Both effects have in fact weighed on general government balances. Still, high inflation and strong real GDP growth, coupled with the unwinding of pandemic-related emergency measures, are set to dominate in the short term, leading to a reduction of the aggregate EU government deficit to 3.4% of GDP in 2022. In 2023 and (especially) in 2024, the expected phasing out of energy support measures is forecast to further drive deficit reduction, to 3.1% and 2.4% of GDP, respectively. High inflation (via the GDP deflator) has also contributed to an overall reduction in debt-to-GDP ratios in the EU in 2022 and is forecast to do so again in 2023 and 2024 (Figure 3), despite energy support measures and increased debt financing costs. The EU debt-to-GDP ratio fell to around 85% of GDP in 2022, from a record high of 92% in 2020. It is projected to further decline to below 83% of GDP in 2024. The reduction in the debt ratio is expected to be particularly pronounced for high-debt member states with a primary budgetary surplus (i.e. Cyprus, Greece, and Portugal).

Over time, however, monetary policy tightening will feed into higher costs of servicing public debts, with a greater impact on those member states with higher debt ratios. Large expenditure items like pensions and other social transfers, as well as public wages, are also set to progressively adjust to the higher price level. This will increase risks to debt sustainability in the EU and calls for prudent fiscal policies on the part of member states to put high debt ratios on a steadily declining path in the medium term.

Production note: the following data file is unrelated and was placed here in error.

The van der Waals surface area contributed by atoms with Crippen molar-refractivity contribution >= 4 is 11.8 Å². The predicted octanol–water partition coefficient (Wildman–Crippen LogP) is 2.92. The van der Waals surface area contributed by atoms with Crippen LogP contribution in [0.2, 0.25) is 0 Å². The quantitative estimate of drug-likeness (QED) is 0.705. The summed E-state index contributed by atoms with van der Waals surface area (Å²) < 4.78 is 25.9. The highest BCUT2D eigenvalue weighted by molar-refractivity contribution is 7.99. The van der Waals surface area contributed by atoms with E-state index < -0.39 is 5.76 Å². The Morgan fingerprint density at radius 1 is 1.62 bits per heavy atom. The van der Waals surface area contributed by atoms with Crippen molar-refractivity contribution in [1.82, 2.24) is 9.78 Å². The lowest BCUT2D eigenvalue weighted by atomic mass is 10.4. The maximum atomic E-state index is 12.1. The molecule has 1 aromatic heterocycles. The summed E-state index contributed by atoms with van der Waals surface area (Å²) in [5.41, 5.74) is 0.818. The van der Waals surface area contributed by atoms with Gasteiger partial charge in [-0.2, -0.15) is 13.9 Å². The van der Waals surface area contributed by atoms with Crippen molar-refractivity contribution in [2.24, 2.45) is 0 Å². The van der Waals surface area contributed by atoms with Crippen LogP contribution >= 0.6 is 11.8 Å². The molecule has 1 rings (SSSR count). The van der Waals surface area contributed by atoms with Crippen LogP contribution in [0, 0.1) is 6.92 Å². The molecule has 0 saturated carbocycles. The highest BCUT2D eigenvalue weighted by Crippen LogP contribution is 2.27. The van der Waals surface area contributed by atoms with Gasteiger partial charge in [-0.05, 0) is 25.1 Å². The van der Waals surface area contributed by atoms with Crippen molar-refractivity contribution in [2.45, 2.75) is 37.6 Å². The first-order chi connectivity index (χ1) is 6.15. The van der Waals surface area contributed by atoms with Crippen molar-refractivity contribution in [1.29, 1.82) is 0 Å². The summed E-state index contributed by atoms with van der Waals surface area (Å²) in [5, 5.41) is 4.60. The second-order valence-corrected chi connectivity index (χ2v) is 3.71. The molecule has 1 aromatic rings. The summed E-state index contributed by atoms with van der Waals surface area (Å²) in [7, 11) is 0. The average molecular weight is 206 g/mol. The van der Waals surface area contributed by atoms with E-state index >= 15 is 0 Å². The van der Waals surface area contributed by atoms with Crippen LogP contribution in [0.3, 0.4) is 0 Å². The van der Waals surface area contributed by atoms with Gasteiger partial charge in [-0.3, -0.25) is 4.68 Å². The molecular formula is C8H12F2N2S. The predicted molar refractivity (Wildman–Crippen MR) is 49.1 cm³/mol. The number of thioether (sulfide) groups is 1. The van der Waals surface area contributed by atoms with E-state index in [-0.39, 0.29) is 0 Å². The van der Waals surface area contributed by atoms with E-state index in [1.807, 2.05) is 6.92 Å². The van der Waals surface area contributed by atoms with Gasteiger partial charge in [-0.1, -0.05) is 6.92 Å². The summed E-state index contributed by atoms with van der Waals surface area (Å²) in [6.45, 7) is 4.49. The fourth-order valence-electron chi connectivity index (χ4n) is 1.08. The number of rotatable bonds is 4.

Figure 3 Drivers of the change in the EU debt-to-GDP ratio

Figure 3 Drivers of the change in the EU debt-to-GDP ratio

Source: Spring 2023 Commission Forecast

Fiscal space created by the reversal of energy measures should be used to reduce deficits…

As set out in the Commission Communication on fiscal guidance for 2024, with energy prices having receded, the focus should shift to the phasing out of support measures introduced to protect households and firms from the energy price shock (European Commission 2023b). Such broad-based fiscal stimulus to aggregate demand is unwarranted at the current juncture. The priority must now be to strengthen fiscal sustainability through gradual fiscal consolidation. The contractionary EU and euro area fiscal stances in 2023 and 2024, as projected by the Commission 2023 Spring Forecast, are thus to be welcomed (Figure 4).

Figure 4 EU fiscal stance (% of GDP)

Figure 4 EU fiscal stance (% of GDP)

Source: Spring 2023 Commission Forecast

… and support monetary authorities’ efforts to achieve their price stability mandates.